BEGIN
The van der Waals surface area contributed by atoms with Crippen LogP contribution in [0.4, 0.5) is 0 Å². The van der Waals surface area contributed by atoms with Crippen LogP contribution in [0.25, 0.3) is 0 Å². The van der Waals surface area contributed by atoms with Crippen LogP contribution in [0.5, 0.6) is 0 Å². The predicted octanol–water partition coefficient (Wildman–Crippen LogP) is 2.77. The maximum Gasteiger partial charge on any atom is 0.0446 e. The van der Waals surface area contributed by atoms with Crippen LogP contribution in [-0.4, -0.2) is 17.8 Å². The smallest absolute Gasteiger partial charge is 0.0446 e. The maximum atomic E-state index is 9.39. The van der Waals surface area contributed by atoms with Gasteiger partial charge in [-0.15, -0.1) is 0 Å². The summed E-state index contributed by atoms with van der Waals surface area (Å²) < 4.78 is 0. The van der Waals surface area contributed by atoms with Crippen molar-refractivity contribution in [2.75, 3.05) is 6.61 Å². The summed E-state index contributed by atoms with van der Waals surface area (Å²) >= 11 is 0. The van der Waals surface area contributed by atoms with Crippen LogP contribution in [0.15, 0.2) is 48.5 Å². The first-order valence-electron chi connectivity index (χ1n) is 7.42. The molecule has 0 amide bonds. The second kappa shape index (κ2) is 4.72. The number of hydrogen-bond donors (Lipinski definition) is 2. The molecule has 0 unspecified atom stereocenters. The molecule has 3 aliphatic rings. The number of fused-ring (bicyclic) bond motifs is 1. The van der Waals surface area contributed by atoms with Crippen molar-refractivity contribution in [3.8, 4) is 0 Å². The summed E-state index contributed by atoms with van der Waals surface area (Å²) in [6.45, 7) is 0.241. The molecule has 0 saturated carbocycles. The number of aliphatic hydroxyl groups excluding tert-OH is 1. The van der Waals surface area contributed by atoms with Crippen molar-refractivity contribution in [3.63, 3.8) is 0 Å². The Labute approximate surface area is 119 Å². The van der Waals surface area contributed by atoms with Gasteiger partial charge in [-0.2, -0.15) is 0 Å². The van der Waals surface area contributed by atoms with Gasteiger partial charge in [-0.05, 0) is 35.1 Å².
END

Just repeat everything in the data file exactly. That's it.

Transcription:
The van der Waals surface area contributed by atoms with Crippen LogP contribution in [0.4, 0.5) is 0 Å². The van der Waals surface area contributed by atoms with Crippen LogP contribution in [0.25, 0.3) is 0 Å². The van der Waals surface area contributed by atoms with Crippen LogP contribution in [0.5, 0.6) is 0 Å². The predicted octanol–water partition coefficient (Wildman–Crippen LogP) is 2.77. The maximum Gasteiger partial charge on any atom is 0.0446 e. The van der Waals surface area contributed by atoms with Crippen LogP contribution in [-0.4, -0.2) is 17.8 Å². The smallest absolute Gasteiger partial charge is 0.0446 e. The maximum atomic E-state index is 9.39. The van der Waals surface area contributed by atoms with Gasteiger partial charge in [-0.15, -0.1) is 0 Å². The summed E-state index contributed by atoms with van der Waals surface area (Å²) < 4.78 is 0. The van der Waals surface area contributed by atoms with Crippen molar-refractivity contribution in [2.75, 3.05) is 6.61 Å². The summed E-state index contributed by atoms with van der Waals surface area (Å²) >= 11 is 0. The van der Waals surface area contributed by atoms with Crippen LogP contribution in [0.15, 0.2) is 48.5 Å². The first-order valence-electron chi connectivity index (χ1n) is 7.42. The molecule has 0 amide bonds. The second kappa shape index (κ2) is 4.72. The number of hydrogen-bond donors (Lipinski definition) is 2. The molecule has 0 unspecified atom stereocenters. The molecule has 3 aliphatic rings. The number of fused-ring (bicyclic) bond motifs is 1. The van der Waals surface area contributed by atoms with Crippen molar-refractivity contribution in [3.8, 4) is 0 Å². The summed E-state index contributed by atoms with van der Waals surface area (Å²) in [6.45, 7) is 0.241. The molecule has 0 saturated carbocycles. The number of aliphatic hydroxyl groups excluding tert-OH is 1. The van der Waals surface area contributed by atoms with Crippen molar-refractivity contribution in [3.63, 3.8) is 0 Å². The Labute approximate surface area is 119 Å². The van der Waals surface area contributed by atoms with Gasteiger partial charge in [-0.2, -0.15) is 0 Å². The van der Waals surface area contributed by atoms with Gasteiger partial charge in [-0.05, 0) is 35.1 Å².